Most enterprise software providers today claim to target certain industry sectors. But when you scratch below the surface you find that their so-called industry focus is not much more than a market strategy. There is little if any support for the core operations of those industries. At best, such providers give a tip-of-the-hat to certain industries in their horizontal applications, such as accounting or
The problem is not so much in the manufacturing industries, where ERP started. Indeed, there are ERP providers with strong operational support for, say, or engineer-to-order manufacturers with native PDM integration, or, for metal processing centers, with nesting logic.
The problem is when you get outside manufacturing. For example, some vendors claim to support the financial services sector, but you can't find a core banking or insurance claims module in their portfolios. Ask about those, and the vendor will give you a list of partner solutions. In other words, there is not a serious effort to support those industry-specific operational requirements.
Infor as an Example
One example of a provider that is putting some weight behind its industry strategy is Infor, the third largest provider of enterprise software, after SAP
and Oracle. Since Charles Phillips took the helm as CEO in 2010, Infor has been building out its capabilities to match its tagline, which reads in part, "Specialized by Industry." Its website lists 12 industries, from aerospace and defense to public sector. But when you drill deeper
, you find not just "food and beverage," but "bakery, grain, and cereals," and "confectionery." I've worked with manufacturing systems for over 30 years, and even I'm not sure how the requirements for those sub-industries would be different. But I'll take Infor's word for it.
So far, so good. But Infor has taken the concept of industry specialization beyond manufacturing and is applying it to the non-goods-producing sectors as well, such as in healthcare. The firm has already acquired and built out solutions for hospitals, extended care providers, and health insurers, along with data integration functionality between healthcare providers and from medical devices. These solutions go a long way to address the day-to-day operational activities of healthcare providers, not just their administrative support needs.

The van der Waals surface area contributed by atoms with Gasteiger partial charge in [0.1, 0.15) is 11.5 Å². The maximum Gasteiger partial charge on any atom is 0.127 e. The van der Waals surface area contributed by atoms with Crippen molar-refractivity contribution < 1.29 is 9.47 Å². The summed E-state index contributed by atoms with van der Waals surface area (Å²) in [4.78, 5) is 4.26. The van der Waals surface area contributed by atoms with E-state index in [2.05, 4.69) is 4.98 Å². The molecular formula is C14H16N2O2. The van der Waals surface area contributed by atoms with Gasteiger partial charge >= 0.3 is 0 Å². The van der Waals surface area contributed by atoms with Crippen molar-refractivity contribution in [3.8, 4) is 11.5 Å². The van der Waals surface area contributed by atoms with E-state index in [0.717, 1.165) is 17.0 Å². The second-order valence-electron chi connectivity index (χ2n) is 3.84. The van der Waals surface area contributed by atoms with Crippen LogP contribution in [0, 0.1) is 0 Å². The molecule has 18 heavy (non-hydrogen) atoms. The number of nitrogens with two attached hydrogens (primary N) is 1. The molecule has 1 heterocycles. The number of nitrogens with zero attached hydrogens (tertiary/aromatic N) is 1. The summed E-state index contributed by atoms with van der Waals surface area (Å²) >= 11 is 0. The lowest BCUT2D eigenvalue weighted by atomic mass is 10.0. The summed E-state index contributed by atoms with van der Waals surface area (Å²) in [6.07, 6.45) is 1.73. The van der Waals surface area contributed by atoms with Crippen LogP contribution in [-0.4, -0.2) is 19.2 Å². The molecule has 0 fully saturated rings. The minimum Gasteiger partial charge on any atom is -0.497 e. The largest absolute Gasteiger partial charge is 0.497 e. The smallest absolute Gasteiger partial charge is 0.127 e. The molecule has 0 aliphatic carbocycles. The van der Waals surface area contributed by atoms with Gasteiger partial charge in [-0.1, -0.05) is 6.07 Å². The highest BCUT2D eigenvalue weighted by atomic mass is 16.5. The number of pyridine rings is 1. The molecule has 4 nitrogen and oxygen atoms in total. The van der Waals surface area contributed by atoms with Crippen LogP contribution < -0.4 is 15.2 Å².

Today, Infor took another step to build out its operational support for healthcare providers, announcing its intent
to acquire GRASP Systems International
. It's an interesting move. Infor already supports healthcare workforce management (e.g. nursing staff scheduling) through systems it picked up with its Lawson and Workbrain acquisitions. But its acquisition of GRASP will take that a step further.
GRASP goes beyond simple scheduling of, say, nursing staff based on the number of patients. Rather it provides "automated patient
acuity," which means it takes into account "the unique set of interventions required for each patient." In other words, a patient in critical condition will need more attention than one in less critical condition. Even two patients with the same condition may require different levels of attention, depending on other factors. The ability to more precisely allocate healthcare staff not only improves productivity, thus saving money. It also improves outcomes by allocating staff according to actual needs of patients.
Infor's acquisition of GRASP goes beyond just picking up its software products. GRASP also has a significant professional services group, which means Infor is acquiring some good healthcare industry talent as well.
A Blueprint for Growth
ERP is by every definition a mature market. The need for horizontal solutions such as basic accounting and HRMS are more than adequately provided by a set of well established competitors. Of course, there is an opportunity for new cloud upstarts to displace these incumbent providers, as I've pointed out recently
But in addition to cloud deployment, another way for enterprise software providers to grow is to better serve specific industry sectors, drilling down beyond administrative support into deep operational processes. There are hundreds of small providers, such as GRASP, that have taken this approach. Infor is one larger provider that is attempting this at scale, in a number of industry sectors.
It is a blueprint that others will do well to emulate.
Infor and Salesforce.com: More Than a Barney Relationship
Infor's Two-Pronged Cloud Strategy
New details on Infor's Lawson acquisition
Making money in software with a niche-industry strategy
Labels: ERP, healthcare, Infor, Lawson